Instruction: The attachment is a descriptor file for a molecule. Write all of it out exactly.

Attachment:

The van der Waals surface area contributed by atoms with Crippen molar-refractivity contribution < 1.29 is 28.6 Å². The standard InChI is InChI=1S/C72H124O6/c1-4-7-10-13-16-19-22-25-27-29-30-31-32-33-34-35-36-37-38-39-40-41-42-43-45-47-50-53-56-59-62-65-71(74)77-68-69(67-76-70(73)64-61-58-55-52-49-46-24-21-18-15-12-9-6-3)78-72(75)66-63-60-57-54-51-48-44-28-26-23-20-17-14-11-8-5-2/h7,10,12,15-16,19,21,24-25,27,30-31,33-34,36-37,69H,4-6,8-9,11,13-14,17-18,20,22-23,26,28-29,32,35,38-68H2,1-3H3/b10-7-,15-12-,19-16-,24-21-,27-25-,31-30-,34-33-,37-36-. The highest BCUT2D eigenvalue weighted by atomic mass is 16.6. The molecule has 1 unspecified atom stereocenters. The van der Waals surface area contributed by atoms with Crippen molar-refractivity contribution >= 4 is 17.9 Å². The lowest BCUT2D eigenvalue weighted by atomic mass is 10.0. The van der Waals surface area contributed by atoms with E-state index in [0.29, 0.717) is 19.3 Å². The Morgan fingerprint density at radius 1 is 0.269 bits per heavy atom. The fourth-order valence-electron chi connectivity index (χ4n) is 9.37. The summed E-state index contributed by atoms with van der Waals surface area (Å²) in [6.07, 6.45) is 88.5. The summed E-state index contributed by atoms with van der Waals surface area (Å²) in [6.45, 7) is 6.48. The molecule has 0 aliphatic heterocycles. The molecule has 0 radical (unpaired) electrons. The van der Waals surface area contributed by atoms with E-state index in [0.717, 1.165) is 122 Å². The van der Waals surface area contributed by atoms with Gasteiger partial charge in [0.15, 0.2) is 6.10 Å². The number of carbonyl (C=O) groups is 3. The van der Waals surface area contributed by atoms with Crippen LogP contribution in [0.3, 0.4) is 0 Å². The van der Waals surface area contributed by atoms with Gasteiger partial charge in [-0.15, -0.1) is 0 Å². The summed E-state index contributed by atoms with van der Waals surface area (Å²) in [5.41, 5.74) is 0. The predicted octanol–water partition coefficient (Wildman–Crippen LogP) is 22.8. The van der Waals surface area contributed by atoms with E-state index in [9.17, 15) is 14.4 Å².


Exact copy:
The van der Waals surface area contributed by atoms with Crippen molar-refractivity contribution < 1.29 is 28.6 Å². The standard InChI is InChI=1S/C72H124O6/c1-4-7-10-13-16-19-22-25-27-29-30-31-32-33-34-35-36-37-38-39-40-41-42-43-45-47-50-53-56-59-62-65-71(74)77-68-69(67-76-70(73)64-61-58-55-52-49-46-24-21-18-15-12-9-6-3)78-72(75)66-63-60-57-54-51-48-44-28-26-23-20-17-14-11-8-5-2/h7,10,12,15-16,19,21,24-25,27,30-31,33-34,36-37,69H,4-6,8-9,11,13-14,17-18,20,22-23,26,28-29,32,35,38-68H2,1-3H3/b10-7-,15-12-,19-16-,24-21-,27-25-,31-30-,34-33-,37-36-. The highest BCUT2D eigenvalue weighted by atomic mass is 16.6. The molecule has 1 unspecified atom stereocenters. The van der Waals surface area contributed by atoms with Crippen molar-refractivity contribution >= 4 is 17.9 Å². The lowest BCUT2D eigenvalue weighted by atomic mass is 10.0. The van der Waals surface area contributed by atoms with E-state index in [0.29, 0.717) is 19.3 Å². The Morgan fingerprint density at radius 1 is 0.269 bits per heavy atom. The fourth-order valence-electron chi connectivity index (χ4n) is 9.37. The summed E-state index contributed by atoms with van der Waals surface area (Å²) in [6.07, 6.45) is 88.5. The summed E-state index contributed by atoms with van der Waals surface area (Å²) in [6.45, 7) is 6.48. The molecule has 0 aliphatic heterocycles. The molecule has 0 radical (unpaired) electrons. The van der Waals surface area contributed by atoms with E-state index in [0.717, 1.165) is 122 Å². The van der Waals surface area contributed by atoms with Gasteiger partial charge in [0.15, 0.2) is 6.10 Å². The number of carbonyl (C=O) groups is 3. The van der Waals surface area contributed by atoms with Crippen LogP contribution in [0.3, 0.4) is 0 Å². The van der Waals surface area contributed by atoms with Gasteiger partial charge in [-0.15, -0.1) is 0 Å². The summed E-state index contributed by atoms with van der Waals surface area (Å²) in [5.41, 5.74) is 0. The predicted octanol–water partition coefficient (Wildman–Crippen LogP) is 22.8. The van der Waals surface area contributed by atoms with E-state index in [9.17, 15) is 14.4 Å².